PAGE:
In the short history of Olympic open water racing, after nearly two hours of grueling swimming, the differences between the top finishing times have been seconds, even fractions of seconds. At the first 10,000 race in Beijing, only two seconds separated the medalists, 1.5 seconds being the difference between gold and silver. At the London Games four years later, only 3.4 seconds separated first from second.

All this after nearly two hours in the water!

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2004 Athens Olympics

Reports are that only 50% of tickets to the Summer Games in Rio de Janeiro, starting on August 5, have been sold. For the Paralympics in September, only 12% have been sold.

The Brazilian economy is shrinking during its worst recession in 25 years. The President of Brazil is under threat of impeachment for a decision to include an ex-President in her cabinet, someone under investigation for receiving bribes in the Petrobras corruption scandal. The Zika virus continues to spread in Brazil, a disease where there is now “strong scientific consensus” that it is a cause of microcephaly in newborns.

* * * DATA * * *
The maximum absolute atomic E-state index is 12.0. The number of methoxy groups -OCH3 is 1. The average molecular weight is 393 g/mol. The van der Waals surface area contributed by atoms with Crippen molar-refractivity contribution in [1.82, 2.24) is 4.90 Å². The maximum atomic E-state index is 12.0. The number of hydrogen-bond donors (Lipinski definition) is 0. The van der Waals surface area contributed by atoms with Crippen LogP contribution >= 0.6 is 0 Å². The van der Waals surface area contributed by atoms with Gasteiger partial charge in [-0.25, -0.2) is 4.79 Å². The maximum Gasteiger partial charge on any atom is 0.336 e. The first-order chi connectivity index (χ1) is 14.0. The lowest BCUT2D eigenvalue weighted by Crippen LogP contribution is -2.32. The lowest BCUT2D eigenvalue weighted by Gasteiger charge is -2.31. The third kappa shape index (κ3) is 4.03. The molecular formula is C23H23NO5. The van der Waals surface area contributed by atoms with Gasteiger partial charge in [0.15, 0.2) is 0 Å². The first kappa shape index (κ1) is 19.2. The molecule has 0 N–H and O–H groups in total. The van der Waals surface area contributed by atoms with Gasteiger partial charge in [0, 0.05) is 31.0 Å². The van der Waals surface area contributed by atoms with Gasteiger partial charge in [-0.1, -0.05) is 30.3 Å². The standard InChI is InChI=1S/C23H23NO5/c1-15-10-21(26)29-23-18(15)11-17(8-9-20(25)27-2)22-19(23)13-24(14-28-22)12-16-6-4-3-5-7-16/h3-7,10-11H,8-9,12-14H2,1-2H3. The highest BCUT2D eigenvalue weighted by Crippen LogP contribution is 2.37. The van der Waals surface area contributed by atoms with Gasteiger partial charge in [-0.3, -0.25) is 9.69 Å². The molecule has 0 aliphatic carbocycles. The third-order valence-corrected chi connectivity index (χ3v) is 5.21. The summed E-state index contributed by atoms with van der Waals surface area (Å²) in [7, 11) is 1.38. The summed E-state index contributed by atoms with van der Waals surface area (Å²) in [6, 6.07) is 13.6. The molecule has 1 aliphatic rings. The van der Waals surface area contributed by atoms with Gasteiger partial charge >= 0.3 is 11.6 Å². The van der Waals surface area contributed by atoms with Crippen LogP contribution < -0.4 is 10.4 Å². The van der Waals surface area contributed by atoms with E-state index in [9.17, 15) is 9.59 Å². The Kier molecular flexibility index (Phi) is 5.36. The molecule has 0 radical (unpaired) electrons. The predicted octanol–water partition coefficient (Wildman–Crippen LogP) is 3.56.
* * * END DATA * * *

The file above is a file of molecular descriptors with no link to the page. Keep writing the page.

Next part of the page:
Those perhaps are the biggest factors that will result in many empty seats of a possible 7.5 million that are available for the Rio Olympics.

What’s interesting is that empty seats at Olympic Games is a recurring headache and embarrassment for Olympic organizing committees.

At the 2004 Games in Athens, “only about two-thirds of the 5.3 million tickets were sold“. At the 2008 Games in Beijing, organizers claimed that all 6.8 million tickets were sold, and yet empty seats blotted arenas throughout the Games. And at the 2012 Games in London, where pledge after pledge was made by organizers to fill the seats, and that “more than 20 million applications were made for the 6.6 million available seats”, the London organizing committee could not prevent the empty-seat phenomenon.

Empty Seats at Gymnastics Competition at London Games
2012 London Games

Athens and Rio share a common issue in that their economies may not be vibrant enough to drive local ticket sales. But Beijing and London do. Other factors are at play, resulting in tickets going unused. This article from The Guardian regarding empty seats at the London Games indicates that a few groups who are granted reserved seating, often the best seats in the house, just don’t show up:

  • Accredited members of the Olympic family, which include international sports federations, IOC officials and corporate sponsors,
  • Guests of corporate sponsors who receive tickets more for their affiliation with the sponsor and less regarding their interest in the Games
  • Members of the press, who may be less interested in heats and preliminary rounds